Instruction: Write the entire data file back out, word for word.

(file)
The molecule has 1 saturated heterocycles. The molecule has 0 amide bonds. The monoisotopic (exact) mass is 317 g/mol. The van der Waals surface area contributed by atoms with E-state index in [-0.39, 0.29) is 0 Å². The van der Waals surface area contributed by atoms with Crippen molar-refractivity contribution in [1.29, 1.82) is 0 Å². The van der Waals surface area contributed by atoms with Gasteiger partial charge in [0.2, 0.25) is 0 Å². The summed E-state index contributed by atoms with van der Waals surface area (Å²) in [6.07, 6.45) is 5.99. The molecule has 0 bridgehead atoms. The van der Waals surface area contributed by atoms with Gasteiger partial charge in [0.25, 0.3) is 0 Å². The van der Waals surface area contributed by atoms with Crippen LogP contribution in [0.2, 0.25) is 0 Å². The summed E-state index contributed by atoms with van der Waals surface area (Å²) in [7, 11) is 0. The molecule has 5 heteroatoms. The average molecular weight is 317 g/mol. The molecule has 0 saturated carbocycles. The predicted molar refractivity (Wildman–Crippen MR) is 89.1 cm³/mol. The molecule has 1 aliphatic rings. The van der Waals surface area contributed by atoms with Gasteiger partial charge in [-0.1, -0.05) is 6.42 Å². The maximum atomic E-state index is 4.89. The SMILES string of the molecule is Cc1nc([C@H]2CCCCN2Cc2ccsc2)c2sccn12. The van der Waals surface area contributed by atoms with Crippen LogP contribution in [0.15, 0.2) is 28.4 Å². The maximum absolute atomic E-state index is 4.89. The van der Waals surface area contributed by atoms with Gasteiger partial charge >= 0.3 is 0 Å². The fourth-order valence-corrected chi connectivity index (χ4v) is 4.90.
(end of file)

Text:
The molecule has 1 saturated heterocycles. The molecule has 0 amide bonds. The monoisotopic (exact) mass is 317 g/mol. The van der Waals surface area contributed by atoms with E-state index in [-0.39, 0.29) is 0 Å². The van der Waals surface area contributed by atoms with Crippen molar-refractivity contribution in [1.29, 1.82) is 0 Å². The van der Waals surface area contributed by atoms with Gasteiger partial charge in [0.2, 0.25) is 0 Å². The summed E-state index contributed by atoms with van der Waals surface area (Å²) in [6.07, 6.45) is 5.99. The molecule has 0 bridgehead atoms. The van der Waals surface area contributed by atoms with Gasteiger partial charge in [0.25, 0.3) is 0 Å². The van der Waals surface area contributed by atoms with Crippen LogP contribution in [0.2, 0.25) is 0 Å². The summed E-state index contributed by atoms with van der Waals surface area (Å²) in [7, 11) is 0. The molecule has 5 heteroatoms. The average molecular weight is 317 g/mol. The molecule has 0 saturated carbocycles. The predicted molar refractivity (Wildman–Crippen MR) is 89.1 cm³/mol. The molecule has 1 aliphatic rings. The van der Waals surface area contributed by atoms with Gasteiger partial charge in [-0.1, -0.05) is 6.42 Å². The maximum atomic E-state index is 4.89. The SMILES string of the molecule is Cc1nc([C@H]2CCCCN2Cc2ccsc2)c2sccn12. The van der Waals surface area contributed by atoms with Crippen LogP contribution in [0.15, 0.2) is 28.4 Å². The maximum absolute atomic E-state index is 4.89. The van der Waals surface area contributed by atoms with Gasteiger partial charge >= 0.3 is 0 Å². The fourth-order valence-corrected chi connectivity index (χ4v) is 4.90.